Can Breaking Bad’s Comic Relief Sustain a Spin-Off?

Lindsay Beyerstein

Bob Odenkirk's Breaking Bad character Saul Goodman puts the 'criminal' in criminal law.

You don’t want a criminal lawyer. You want a criminal lawyer,” small-time hood Jesse Pinkman explained to his meth cooking partner Walter White in Season 2 of Breaking Bad. That’s where the delightfully shameless Saul Goodman, played by Bob Odenkirk, steps into crime show history.

Saul Goodman may get his own spin-off show after Breaking Bad runs its final 8 episodes this summer. Dead​line​.com reports that creator Vince Gilligan and writer-producer Peter Gould are exploring the possibility of a Saul-centered comedy, in either an hour-long or half-hour format.

Gilligan first floated the idea in a 2012 interview: I like the idea of a lawyer show in which the main lawyer will do anything it takes to stay out of a court of law. He’ll settle on the courthouse steps, whatever it takes to stay out of the courtroom. That would be fun — I would like that.”

As an avid fan of Breaking Bad with a particular soft spot for Saul, I was delighted to hear the rumors. Still, I have misgivings about the project. Saul’s the comic relief in Breaking Bad. While he’s charming in small doses, his schtick might become grating if Odenkirk had to carry an entire series. Breaking Bad is a drama with moments of dark comedy, it might be jarring to see that world recast in as a comedy.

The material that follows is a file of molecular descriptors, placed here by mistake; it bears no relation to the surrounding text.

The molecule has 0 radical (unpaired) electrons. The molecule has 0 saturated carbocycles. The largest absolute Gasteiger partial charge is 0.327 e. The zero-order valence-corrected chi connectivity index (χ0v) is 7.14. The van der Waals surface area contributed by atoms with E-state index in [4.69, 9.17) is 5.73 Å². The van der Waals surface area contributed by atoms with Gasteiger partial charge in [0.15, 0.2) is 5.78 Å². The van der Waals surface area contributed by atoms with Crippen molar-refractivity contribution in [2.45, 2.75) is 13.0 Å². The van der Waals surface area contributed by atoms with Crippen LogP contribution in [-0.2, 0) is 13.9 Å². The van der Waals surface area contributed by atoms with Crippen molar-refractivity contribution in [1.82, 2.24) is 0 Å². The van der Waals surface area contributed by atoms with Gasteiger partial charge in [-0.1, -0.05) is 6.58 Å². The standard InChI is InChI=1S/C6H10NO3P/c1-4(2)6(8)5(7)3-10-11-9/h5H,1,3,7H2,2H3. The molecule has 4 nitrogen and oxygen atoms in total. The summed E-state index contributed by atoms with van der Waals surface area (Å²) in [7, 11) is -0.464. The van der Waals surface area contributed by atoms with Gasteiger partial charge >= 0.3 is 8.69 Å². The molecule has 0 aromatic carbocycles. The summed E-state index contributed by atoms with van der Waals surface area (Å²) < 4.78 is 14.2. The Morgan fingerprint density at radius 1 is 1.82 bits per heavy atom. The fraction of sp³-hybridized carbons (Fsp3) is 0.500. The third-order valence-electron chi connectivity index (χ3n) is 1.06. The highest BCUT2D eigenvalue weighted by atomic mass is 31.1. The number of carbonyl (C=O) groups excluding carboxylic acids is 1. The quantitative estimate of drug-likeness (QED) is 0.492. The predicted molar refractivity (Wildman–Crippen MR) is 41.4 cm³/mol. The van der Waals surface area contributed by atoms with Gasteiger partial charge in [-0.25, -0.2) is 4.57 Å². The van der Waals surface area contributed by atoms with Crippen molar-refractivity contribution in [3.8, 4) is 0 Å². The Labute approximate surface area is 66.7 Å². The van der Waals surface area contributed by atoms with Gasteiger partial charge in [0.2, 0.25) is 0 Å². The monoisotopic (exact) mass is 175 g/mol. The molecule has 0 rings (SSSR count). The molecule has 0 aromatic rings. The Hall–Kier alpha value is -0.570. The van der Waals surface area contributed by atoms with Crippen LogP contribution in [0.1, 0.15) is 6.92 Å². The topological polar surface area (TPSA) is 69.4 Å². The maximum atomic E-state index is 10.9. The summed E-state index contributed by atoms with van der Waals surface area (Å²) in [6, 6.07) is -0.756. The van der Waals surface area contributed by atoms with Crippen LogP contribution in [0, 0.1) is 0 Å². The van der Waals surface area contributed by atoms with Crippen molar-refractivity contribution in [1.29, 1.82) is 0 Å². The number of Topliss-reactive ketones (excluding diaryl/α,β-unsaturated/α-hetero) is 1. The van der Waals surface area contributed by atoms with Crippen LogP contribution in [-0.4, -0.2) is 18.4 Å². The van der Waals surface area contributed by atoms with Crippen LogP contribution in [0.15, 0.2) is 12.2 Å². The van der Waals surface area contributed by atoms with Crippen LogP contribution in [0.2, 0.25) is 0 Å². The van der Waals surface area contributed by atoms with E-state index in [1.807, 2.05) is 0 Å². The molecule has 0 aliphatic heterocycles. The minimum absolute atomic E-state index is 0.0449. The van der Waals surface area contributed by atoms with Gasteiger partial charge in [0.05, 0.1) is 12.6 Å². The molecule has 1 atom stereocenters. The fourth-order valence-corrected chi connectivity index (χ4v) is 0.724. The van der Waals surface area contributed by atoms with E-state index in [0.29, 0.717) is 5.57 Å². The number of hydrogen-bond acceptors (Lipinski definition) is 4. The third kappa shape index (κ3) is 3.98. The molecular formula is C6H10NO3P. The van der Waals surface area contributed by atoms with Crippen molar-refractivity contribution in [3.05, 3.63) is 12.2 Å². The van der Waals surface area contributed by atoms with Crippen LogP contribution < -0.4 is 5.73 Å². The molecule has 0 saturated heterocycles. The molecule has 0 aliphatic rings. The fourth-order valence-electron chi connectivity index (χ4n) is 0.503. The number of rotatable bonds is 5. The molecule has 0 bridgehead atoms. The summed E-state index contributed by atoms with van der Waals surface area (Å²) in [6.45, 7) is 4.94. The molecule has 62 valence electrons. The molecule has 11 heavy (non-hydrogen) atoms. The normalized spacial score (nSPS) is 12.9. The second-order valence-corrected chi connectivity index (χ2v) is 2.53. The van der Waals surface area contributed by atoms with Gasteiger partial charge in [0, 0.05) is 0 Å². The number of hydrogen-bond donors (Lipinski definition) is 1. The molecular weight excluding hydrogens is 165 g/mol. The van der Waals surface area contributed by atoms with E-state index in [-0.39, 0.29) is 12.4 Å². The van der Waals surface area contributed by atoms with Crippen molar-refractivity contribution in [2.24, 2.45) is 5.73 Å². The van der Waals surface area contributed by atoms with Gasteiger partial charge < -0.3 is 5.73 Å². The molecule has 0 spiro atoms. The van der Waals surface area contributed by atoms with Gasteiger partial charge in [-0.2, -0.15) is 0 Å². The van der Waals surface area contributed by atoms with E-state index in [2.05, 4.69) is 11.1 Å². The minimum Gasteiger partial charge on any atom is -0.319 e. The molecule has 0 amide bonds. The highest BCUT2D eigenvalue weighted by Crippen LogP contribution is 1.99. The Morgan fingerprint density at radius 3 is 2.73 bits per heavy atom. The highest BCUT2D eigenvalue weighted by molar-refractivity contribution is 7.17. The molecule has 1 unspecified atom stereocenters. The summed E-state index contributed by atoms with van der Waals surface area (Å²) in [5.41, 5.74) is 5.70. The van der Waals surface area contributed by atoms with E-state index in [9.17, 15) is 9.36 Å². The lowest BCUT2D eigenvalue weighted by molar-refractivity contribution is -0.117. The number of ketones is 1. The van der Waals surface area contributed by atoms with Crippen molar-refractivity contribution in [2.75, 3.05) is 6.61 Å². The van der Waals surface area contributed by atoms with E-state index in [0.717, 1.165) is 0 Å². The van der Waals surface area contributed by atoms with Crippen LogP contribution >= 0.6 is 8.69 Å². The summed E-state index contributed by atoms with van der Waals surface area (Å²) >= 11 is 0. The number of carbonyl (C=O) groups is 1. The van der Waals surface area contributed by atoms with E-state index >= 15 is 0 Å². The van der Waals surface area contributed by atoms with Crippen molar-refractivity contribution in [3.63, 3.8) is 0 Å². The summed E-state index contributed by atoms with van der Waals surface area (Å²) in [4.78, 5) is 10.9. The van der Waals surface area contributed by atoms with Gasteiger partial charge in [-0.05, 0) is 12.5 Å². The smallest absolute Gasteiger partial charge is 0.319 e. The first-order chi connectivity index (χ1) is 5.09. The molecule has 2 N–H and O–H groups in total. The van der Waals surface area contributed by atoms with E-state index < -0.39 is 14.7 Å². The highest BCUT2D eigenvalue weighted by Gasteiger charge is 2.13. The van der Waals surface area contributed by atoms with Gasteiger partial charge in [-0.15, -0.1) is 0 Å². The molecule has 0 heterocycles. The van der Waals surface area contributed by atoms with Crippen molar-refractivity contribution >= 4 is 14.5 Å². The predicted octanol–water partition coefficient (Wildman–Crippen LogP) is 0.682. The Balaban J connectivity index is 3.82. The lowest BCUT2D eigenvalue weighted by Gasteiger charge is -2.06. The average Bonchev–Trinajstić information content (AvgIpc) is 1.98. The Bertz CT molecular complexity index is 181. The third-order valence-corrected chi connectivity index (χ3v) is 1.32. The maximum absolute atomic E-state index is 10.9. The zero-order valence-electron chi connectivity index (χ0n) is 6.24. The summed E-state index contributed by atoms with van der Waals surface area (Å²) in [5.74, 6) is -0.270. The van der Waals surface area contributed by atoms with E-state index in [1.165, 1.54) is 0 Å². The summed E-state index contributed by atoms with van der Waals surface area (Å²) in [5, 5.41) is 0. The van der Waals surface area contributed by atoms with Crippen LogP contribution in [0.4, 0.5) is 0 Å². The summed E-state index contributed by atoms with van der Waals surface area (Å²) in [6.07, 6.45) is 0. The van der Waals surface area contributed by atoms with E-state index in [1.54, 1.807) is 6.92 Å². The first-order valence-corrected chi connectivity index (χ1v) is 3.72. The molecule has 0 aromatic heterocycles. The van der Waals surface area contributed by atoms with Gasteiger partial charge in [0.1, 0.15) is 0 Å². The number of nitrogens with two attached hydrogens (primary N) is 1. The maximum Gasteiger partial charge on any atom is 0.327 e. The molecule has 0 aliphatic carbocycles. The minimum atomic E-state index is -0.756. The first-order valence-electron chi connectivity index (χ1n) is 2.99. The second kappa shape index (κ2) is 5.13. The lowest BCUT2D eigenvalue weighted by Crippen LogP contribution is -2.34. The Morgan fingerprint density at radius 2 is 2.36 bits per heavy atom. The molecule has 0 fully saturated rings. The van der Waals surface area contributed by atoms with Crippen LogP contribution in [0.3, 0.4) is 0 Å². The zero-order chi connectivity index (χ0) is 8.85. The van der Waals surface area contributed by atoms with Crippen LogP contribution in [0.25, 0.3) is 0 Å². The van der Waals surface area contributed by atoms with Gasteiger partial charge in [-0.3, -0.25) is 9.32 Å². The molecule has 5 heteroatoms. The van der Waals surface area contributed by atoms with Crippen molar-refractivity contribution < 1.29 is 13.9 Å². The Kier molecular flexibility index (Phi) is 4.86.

My boyfriend complained that this rumor is going to sap his enjoyment of the last half-season of Breaking Bad. If Saul’s getting his own show, he can’t die. I suggested that maybe they’ll kill Saul anyway and tell the story as a prequel. Saul in the late 80s would be even more entertaining than Saul in the 2000s.

I guess the big question is what Goodman’s going to do for an entire series. Presumably, he’s not going to be defending Walt and Jesse. Would they give him one case per episode, or would Gilligan try to create the kind of complex season-spanning narrative that he’s famous for? On Breaking Bad, Goodman’s versatile law practice spans criminal defense, criminal offense and ambulance chasing. Peter Gould adapted Aaron Ross Sorkin’s book about the financial crisis into the 2011 TV movie Too Big To Fail. Maybe Saul will make the leap to even more lucrative forms of white-collar crime. Given his aversion to court, and to jail, that might be just the field for him.

Lindsay Beyerstein is an award-winning investigative journalist and In These Times staff writer who writes the blog Duly Noted. Her stories have appeared in Newsweek, Salon, Slate, The Nation, Ms. Magazine, and other publications. Her photographs have been published in the Wall Street Journal and the New York Times’ City Room. She also blogs at The Hillman Blog (http://​www​.hill​man​foun​da​tion​.org/​h​i​l​l​m​a​nblog), a publication of the Sidney Hillman Foundation, a non-profit that honors journalism in the public interest.
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